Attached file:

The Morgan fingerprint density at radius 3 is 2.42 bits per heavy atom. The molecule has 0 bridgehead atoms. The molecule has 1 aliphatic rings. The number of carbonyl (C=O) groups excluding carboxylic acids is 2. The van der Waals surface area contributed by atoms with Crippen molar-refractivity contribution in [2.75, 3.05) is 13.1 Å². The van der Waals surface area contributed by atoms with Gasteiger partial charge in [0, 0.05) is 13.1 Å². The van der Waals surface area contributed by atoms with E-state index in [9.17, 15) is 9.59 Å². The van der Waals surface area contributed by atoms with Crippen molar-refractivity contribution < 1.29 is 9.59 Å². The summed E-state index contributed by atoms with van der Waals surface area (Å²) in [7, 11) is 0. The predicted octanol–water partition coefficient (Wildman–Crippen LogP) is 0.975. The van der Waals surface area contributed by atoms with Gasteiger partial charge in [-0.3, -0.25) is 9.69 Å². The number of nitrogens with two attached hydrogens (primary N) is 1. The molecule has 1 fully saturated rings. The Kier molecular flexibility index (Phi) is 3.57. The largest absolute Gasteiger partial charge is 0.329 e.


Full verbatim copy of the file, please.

The Morgan fingerprint density at radius 3 is 2.42 bits per heavy atom. The molecule has 0 bridgehead atoms. The molecule has 1 aliphatic rings. The number of carbonyl (C=O) groups excluding carboxylic acids is 2. The van der Waals surface area contributed by atoms with Crippen molar-refractivity contribution in [2.75, 3.05) is 13.1 Å². The van der Waals surface area contributed by atoms with Gasteiger partial charge in [0, 0.05) is 13.1 Å². The van der Waals surface area contributed by atoms with E-state index in [9.17, 15) is 9.59 Å². The van der Waals surface area contributed by atoms with Crippen molar-refractivity contribution < 1.29 is 9.59 Å². The summed E-state index contributed by atoms with van der Waals surface area (Å²) in [7, 11) is 0. The predicted octanol–water partition coefficient (Wildman–Crippen LogP) is 0.975. The van der Waals surface area contributed by atoms with Gasteiger partial charge in [-0.3, -0.25) is 9.69 Å². The number of nitrogens with two attached hydrogens (primary N) is 1. The molecule has 1 fully saturated rings. The Kier molecular flexibility index (Phi) is 3.57. The largest absolute Gasteiger partial charge is 0.329 e.